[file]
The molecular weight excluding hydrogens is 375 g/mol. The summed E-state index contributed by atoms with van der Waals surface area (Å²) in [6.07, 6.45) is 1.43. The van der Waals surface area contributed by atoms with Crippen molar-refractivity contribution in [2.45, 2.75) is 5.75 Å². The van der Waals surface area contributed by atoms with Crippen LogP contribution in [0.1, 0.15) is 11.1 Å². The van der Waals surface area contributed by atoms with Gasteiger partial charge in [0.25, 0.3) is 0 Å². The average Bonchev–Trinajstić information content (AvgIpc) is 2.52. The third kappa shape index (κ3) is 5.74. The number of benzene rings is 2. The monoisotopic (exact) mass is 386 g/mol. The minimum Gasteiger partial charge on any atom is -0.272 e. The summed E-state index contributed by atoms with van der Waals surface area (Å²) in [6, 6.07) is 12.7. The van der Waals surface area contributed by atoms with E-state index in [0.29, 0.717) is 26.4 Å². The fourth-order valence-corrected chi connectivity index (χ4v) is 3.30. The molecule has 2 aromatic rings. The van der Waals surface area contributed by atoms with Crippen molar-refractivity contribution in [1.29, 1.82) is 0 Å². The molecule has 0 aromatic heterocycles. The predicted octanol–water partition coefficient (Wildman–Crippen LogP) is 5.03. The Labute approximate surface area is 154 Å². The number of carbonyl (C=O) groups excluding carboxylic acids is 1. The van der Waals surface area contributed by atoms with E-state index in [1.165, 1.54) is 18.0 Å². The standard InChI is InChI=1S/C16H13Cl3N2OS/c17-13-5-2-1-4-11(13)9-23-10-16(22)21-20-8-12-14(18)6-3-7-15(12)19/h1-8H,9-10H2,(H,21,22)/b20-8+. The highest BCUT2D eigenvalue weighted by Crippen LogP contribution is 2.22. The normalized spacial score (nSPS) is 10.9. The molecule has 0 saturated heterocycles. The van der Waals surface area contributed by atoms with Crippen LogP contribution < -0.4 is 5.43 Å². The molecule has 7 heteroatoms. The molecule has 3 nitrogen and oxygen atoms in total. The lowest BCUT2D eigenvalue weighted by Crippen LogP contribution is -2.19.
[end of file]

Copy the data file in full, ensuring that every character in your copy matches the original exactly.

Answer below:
The molecular weight excluding hydrogens is 375 g/mol. The summed E-state index contributed by atoms with van der Waals surface area (Å²) in [6.07, 6.45) is 1.43. The van der Waals surface area contributed by atoms with Crippen molar-refractivity contribution in [2.45, 2.75) is 5.75 Å². The van der Waals surface area contributed by atoms with Crippen LogP contribution in [0.1, 0.15) is 11.1 Å². The van der Waals surface area contributed by atoms with Gasteiger partial charge in [0.25, 0.3) is 0 Å². The average Bonchev–Trinajstić information content (AvgIpc) is 2.52. The third kappa shape index (κ3) is 5.74. The number of benzene rings is 2. The monoisotopic (exact) mass is 386 g/mol. The minimum Gasteiger partial charge on any atom is -0.272 e. The summed E-state index contributed by atoms with van der Waals surface area (Å²) in [6, 6.07) is 12.7. The van der Waals surface area contributed by atoms with E-state index in [0.29, 0.717) is 26.4 Å². The fourth-order valence-corrected chi connectivity index (χ4v) is 3.30. The molecule has 2 aromatic rings. The van der Waals surface area contributed by atoms with Crippen molar-refractivity contribution in [1.29, 1.82) is 0 Å². The molecule has 0 aromatic heterocycles. The predicted octanol–water partition coefficient (Wildman–Crippen LogP) is 5.03. The Labute approximate surface area is 154 Å². The number of carbonyl (C=O) groups excluding carboxylic acids is 1. The van der Waals surface area contributed by atoms with E-state index in [1.165, 1.54) is 18.0 Å². The standard InChI is InChI=1S/C16H13Cl3N2OS/c17-13-5-2-1-4-11(13)9-23-10-16(22)21-20-8-12-14(18)6-3-7-15(12)19/h1-8H,9-10H2,(H,21,22)/b20-8+. The highest BCUT2D eigenvalue weighted by Crippen LogP contribution is 2.22. The normalized spacial score (nSPS) is 10.9. The molecule has 0 saturated heterocycles. The van der Waals surface area contributed by atoms with Crippen LogP contribution < -0.4 is 5.43 Å². The molecule has 7 heteroatoms. The molecule has 3 nitrogen and oxygen atoms in total. The lowest BCUT2D eigenvalue weighted by Crippen LogP contribution is -2.19.